Empathy yes, but sympathy … not so much; for Nicholas Salmanovitch Rubashov is no harmless intellectual; no politic...more
i read an article the other day which suggested that the allied victory in WWII owes more to stalin's willingness to sacrifice 27 million people than we're lead to believe. it's an uncomfortable way of looking at the end of nazi germany (among other things), but it (maybe?) makes a morbid kind of sense. the article lingered in my head as i read darkness at noon, which was published in 1940 - five years before the war's end, and about 13 years prior to stalin's death. koestler was one of the earl...more
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Arthur Koestler CBE [*Kösztler Artúr] was a prolific writer of essays, novels and autobiographies.

He was born into a Hungarian Jewish family in Budapest but, apart from his early school years, was educated in Austria. His early career was in journalism. In 1931 he joined the Communist Party of Germany but, disillusioned, he resigned from it in 1938 and in 1940 published a devastating anti-Communis...more
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“Satan, on the contrary, is thin, ascetic and a fanatical devotee of logic. He reads Machiavelli, Ignatius of Loyola, Marx and Hegel; he is cold and unmerciful to mankind, out of a kind of mathematical mercifulness. He is damned always to do that which is most repugnant to him: to become a slaughterer, in order to abolish slaughtering, to sacrifice lambs so that no more lambs may be slaughtered, to whip people with knouts so that they may learn not to let themselves be whipped, to strip himself of every scruple in the name of a higher scrupulousness, and to challenge the hatred of mankind because of his love for it--an abstract and geometric love.” 41 likes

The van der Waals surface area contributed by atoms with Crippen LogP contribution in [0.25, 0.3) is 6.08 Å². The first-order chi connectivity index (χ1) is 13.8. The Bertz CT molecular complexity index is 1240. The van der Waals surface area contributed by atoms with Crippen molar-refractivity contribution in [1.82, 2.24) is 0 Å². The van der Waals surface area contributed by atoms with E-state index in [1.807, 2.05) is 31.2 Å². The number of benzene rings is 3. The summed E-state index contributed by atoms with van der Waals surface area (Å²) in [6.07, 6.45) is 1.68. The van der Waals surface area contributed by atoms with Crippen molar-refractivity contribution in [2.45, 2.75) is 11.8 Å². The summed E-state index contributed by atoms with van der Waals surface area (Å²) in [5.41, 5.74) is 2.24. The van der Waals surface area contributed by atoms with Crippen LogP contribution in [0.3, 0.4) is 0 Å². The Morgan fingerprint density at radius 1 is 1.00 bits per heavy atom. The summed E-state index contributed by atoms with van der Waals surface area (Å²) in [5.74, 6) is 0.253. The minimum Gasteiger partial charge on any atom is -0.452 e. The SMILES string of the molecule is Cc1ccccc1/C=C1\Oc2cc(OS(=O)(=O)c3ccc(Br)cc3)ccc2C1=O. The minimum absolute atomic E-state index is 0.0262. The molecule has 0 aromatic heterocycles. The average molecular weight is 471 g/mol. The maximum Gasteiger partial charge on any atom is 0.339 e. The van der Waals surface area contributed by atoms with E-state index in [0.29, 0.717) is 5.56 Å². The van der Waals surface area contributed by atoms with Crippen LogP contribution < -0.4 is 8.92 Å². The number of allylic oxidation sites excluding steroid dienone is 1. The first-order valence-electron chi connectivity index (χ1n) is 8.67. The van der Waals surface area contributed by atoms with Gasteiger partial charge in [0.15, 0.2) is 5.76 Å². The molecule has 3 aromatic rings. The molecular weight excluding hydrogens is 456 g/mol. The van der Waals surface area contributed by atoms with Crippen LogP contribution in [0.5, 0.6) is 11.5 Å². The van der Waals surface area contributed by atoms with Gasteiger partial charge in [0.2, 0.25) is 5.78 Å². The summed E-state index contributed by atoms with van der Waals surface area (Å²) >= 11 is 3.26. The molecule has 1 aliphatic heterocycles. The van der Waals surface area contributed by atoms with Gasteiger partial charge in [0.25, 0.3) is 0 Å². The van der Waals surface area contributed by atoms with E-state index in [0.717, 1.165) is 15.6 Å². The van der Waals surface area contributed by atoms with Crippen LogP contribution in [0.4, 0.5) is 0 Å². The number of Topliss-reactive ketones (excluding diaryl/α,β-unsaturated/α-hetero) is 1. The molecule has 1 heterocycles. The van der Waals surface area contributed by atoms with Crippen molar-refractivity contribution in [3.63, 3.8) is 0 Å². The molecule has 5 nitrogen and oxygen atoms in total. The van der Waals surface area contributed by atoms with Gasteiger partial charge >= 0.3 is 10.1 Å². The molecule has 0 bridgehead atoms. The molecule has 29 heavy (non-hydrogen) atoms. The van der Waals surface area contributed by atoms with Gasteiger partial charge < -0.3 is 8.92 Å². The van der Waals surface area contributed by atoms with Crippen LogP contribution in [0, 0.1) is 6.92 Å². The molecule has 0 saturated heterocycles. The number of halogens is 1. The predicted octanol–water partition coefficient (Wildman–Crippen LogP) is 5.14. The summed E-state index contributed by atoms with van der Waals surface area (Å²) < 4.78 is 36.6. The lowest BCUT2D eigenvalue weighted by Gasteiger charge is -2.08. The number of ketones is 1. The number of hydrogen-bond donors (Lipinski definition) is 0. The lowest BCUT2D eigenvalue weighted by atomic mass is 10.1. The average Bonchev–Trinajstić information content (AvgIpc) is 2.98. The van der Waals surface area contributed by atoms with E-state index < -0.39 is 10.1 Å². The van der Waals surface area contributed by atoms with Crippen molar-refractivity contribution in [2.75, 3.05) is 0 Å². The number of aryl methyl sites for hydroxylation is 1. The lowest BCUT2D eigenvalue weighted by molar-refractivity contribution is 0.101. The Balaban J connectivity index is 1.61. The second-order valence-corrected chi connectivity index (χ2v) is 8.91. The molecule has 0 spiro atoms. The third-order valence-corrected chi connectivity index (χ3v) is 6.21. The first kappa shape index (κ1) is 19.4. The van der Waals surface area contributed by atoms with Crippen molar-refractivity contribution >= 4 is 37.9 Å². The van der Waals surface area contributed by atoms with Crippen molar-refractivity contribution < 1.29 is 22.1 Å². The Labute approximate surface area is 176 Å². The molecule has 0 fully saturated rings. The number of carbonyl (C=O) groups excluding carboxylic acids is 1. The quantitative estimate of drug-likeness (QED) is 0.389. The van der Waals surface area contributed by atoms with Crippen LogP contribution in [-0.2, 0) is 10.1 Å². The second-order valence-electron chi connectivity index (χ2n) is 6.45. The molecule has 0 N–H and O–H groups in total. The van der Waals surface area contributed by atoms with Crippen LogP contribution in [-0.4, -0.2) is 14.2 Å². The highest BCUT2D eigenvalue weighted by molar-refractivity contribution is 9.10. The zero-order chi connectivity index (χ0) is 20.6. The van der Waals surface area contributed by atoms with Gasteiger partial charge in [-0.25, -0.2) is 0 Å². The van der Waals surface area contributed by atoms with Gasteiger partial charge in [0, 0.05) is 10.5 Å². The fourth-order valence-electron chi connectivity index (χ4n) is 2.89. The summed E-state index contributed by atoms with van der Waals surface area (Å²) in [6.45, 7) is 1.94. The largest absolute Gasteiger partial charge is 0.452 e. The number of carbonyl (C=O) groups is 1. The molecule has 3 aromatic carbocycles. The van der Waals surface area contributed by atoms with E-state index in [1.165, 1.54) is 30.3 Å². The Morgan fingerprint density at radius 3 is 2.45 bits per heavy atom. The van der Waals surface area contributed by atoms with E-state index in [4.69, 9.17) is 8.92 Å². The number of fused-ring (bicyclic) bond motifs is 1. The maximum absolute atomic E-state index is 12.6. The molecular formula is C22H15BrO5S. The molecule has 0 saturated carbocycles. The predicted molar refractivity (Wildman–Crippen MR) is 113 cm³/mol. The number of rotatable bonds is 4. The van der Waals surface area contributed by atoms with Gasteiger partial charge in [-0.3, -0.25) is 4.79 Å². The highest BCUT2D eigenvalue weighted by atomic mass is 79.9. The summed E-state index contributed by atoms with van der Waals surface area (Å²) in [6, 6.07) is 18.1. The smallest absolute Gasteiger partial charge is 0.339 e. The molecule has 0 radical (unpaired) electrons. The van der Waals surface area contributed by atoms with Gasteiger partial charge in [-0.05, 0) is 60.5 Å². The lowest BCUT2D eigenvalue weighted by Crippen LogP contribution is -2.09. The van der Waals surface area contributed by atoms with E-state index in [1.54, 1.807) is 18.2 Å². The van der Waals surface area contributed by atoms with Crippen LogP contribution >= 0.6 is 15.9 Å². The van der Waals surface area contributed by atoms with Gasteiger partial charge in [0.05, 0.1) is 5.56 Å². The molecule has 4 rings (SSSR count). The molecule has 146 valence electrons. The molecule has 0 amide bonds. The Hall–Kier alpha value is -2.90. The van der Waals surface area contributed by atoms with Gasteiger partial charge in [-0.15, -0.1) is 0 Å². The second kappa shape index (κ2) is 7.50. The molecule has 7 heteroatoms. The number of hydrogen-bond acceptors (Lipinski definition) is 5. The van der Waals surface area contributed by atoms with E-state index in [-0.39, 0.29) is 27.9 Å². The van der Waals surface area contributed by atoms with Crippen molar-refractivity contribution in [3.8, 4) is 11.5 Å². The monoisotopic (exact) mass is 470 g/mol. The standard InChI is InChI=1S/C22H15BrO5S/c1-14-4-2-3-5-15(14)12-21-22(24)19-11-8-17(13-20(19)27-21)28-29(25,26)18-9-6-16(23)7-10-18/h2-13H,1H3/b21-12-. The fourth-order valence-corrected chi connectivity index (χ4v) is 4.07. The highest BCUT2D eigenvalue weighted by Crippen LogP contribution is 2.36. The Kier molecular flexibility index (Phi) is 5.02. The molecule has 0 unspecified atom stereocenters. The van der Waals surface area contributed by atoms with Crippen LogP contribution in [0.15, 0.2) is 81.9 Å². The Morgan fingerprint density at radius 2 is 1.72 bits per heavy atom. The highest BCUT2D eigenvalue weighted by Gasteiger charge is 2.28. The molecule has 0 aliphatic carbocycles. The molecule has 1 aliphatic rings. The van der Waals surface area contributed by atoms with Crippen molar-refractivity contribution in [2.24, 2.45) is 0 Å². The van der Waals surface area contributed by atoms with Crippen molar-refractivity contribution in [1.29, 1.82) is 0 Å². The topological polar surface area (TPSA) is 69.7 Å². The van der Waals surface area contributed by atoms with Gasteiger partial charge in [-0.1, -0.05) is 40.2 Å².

“It was quiet in the cell. Rubashov heard only the creaking of his steps on the tiles. Six and a half steps to the door, whence they must come to fetch him, six and a half steps to the window, behind which night was falling. Soon it would be over. But when he asked himself, For what actually are you dying? he found no answer.

It was a mistake in the system; perhaps it lay in the precept which until now he had held to be uncontestable, in whose name he had sacrificed others and was himself being sacrificed: in the precept, that the end justifies the means. It was this sentence which had killed the great fraternity of the Revolution and made them run amuck. What had he once written in his diary? "We have thrown overboard all conventions, our sole guiding principle is that of consequent logic; we are sailing without ethical ballast.”